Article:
Wilding conifer app wins international award

Dave Mole and Jerome Sheppard receive Esri Award

July 13, 2018

The National Wilding Conifer Control Programme is a partnership between LINZ, the Ministry for Primary Industries, the Department of Conservation, the New Zealand Defence Force, regional and district councils, forestry, farming and community groups.

LINZ leads the information work stream component of the National Wilding Conifer Control Programme, which has involved developing the WCIS.

The WCIS won a New Zealand Spatial Excellence Award in November 2017

Land Information New Zealand’s spatial tool for tracking the spread of wilding conifers has picked up an international award for its innovative ability to capture data about one of the nation’s most invasive pests.

The Wilding Conifer Information System (WCIS) is a web-based mapping and monitoring tool designed to ensure control of this invasive species is carried out in the most efficient way possible.

This week it won a Special Achievement in GIS Award from the United States-based organisation Esri, which specialises in designing and developing geographic information systems. This is the second award for the system.

LINZ Director of Biosecurity and Biodiversity Dave Mole travelled to San Diego to receive the award.

“This was hugely significant for us. Having been chosen from more than 300,000 candidates, we were one of 180 organisations from around the world to receive an award. The accolade recognises the WCIS for its innovative use of mapping, data analytics and thought leadership. 

“We designed the tool to support the work taking place as part of the National Wilding Conifer Control Programme. When research was first being carried out to establish the programme we had pockets of data across authorities so it was difficult to accurately quantify the extent of the problem. Now the system has painted a complete picture across the country.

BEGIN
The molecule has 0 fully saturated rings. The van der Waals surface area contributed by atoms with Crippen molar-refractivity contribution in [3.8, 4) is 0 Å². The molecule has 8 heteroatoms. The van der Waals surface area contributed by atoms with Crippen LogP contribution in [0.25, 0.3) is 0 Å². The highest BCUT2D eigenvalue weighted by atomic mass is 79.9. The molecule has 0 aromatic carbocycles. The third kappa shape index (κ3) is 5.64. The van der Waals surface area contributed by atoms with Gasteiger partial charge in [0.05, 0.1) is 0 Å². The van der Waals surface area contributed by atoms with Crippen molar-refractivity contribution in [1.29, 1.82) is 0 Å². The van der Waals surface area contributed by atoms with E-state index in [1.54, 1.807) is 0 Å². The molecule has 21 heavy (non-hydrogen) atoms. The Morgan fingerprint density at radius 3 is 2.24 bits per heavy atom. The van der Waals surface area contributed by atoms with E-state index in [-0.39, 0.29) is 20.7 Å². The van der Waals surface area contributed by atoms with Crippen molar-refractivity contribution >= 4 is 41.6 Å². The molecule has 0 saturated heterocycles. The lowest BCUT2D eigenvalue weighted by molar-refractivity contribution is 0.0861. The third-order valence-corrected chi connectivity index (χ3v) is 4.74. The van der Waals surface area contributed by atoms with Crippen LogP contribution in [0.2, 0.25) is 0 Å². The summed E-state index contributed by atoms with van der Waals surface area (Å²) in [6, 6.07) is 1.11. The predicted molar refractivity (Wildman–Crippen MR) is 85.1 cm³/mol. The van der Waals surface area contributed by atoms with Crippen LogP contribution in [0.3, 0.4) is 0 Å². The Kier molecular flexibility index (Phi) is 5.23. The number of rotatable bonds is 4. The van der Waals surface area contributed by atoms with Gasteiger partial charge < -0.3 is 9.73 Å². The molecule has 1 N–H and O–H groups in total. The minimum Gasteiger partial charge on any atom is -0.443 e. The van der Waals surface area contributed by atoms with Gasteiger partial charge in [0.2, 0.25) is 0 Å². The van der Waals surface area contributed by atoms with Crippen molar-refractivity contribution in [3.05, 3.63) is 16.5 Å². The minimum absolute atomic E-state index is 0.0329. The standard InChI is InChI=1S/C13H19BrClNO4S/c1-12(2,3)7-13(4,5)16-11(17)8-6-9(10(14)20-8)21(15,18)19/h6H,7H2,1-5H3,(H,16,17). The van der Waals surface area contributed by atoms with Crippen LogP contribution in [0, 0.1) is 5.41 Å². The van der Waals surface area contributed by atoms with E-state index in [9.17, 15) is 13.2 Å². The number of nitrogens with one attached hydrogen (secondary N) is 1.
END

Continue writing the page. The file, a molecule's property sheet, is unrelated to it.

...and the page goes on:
“Our mapping has shown the trees cover around 2 million hectares and continue to spread.”

Wilding conifers in the distance that have been treated as part of the National Progamme. In the foreground are beach trees. The image was taken near Queenstown.

Wilding conifers are fast-growing, hardy and prolific and pose a serious threat to native landscapes. Around 10 different exotic tree species are classed as wilding conifers and they can be found in conservation areas, productive farmland and iconic high country vistas.

“In the wrong place, they take over native ecosystems, out-compete other species, and soak up significant water resources”, says Mr Mole.

Given their rapid spread, at a rate of about 90,000ha per year, it was estimated that wilding conifers would affect 20 per cent of New Zealand within 20 years. Preventing their spread was becoming critical, which was why the national programme was established in 2015. 

“The WCIS will play an integral part in measuring the success of the programme. We now have staff from a range of authorities out in the field using it to map wilding conifer distribution, density and control efforts,” says Mr Mole.

“We hope to eventually open the system up to the public so that anyone can log wilding conifers when they see them.”

Wildings at Flock Hill Station

Wilding conifers starting to spread at Flock Hill Station